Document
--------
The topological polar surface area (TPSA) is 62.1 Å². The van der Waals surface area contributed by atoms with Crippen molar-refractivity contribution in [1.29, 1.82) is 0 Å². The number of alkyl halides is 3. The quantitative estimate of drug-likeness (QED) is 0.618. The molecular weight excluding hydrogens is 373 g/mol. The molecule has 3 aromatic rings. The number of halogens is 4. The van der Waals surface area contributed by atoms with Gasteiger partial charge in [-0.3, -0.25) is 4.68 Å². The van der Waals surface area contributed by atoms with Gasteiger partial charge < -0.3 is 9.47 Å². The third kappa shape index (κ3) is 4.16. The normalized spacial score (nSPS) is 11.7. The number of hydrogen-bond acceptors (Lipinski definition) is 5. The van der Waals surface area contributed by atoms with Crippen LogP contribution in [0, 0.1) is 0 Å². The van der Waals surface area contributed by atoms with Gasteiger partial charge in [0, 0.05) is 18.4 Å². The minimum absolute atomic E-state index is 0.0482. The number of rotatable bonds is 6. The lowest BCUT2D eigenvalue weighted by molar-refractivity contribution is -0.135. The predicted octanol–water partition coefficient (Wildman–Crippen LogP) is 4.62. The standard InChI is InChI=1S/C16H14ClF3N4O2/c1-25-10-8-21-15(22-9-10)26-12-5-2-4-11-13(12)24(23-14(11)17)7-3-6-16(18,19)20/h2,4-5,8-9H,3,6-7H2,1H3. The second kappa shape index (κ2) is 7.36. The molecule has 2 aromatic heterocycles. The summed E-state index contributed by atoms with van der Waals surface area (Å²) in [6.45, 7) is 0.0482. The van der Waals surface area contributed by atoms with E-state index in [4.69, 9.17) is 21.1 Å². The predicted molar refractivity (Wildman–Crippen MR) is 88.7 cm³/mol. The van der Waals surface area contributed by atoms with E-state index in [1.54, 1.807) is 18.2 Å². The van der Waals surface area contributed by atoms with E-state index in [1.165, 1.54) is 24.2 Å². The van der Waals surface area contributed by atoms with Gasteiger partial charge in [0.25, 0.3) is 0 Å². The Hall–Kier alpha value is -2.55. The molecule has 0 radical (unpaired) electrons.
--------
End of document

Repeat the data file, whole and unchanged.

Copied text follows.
The topological polar surface area (TPSA) is 62.1 Å². The van der Waals surface area contributed by atoms with Crippen molar-refractivity contribution in [1.29, 1.82) is 0 Å². The number of alkyl halides is 3. The quantitative estimate of drug-likeness (QED) is 0.618. The molecular weight excluding hydrogens is 373 g/mol. The molecule has 3 aromatic rings. The number of halogens is 4. The van der Waals surface area contributed by atoms with Gasteiger partial charge in [-0.3, -0.25) is 4.68 Å². The van der Waals surface area contributed by atoms with Gasteiger partial charge < -0.3 is 9.47 Å². The third kappa shape index (κ3) is 4.16. The normalized spacial score (nSPS) is 11.7. The number of hydrogen-bond acceptors (Lipinski definition) is 5. The van der Waals surface area contributed by atoms with Crippen LogP contribution in [0, 0.1) is 0 Å². The van der Waals surface area contributed by atoms with Gasteiger partial charge in [0, 0.05) is 18.4 Å². The minimum absolute atomic E-state index is 0.0482. The number of rotatable bonds is 6. The lowest BCUT2D eigenvalue weighted by molar-refractivity contribution is -0.135. The predicted octanol–water partition coefficient (Wildman–Crippen LogP) is 4.62. The standard InChI is InChI=1S/C16H14ClF3N4O2/c1-25-10-8-21-15(22-9-10)26-12-5-2-4-11-13(12)24(23-14(11)17)7-3-6-16(18,19)20/h2,4-5,8-9H,3,6-7H2,1H3. The second kappa shape index (κ2) is 7.36. The molecule has 2 aromatic heterocycles. The summed E-state index contributed by atoms with van der Waals surface area (Å²) in [6.45, 7) is 0.0482. The van der Waals surface area contributed by atoms with E-state index in [4.69, 9.17) is 21.1 Å². The predicted molar refractivity (Wildman–Crippen MR) is 88.7 cm³/mol. The van der Waals surface area contributed by atoms with E-state index in [1.54, 1.807) is 18.2 Å². The van der Waals surface area contributed by atoms with E-state index in [1.165, 1.54) is 24.2 Å². The van der Waals surface area contributed by atoms with Gasteiger partial charge in [0.25, 0.3) is 0 Å². The Hall–Kier alpha value is -2.55. The molecule has 0 radical (unpaired) electrons.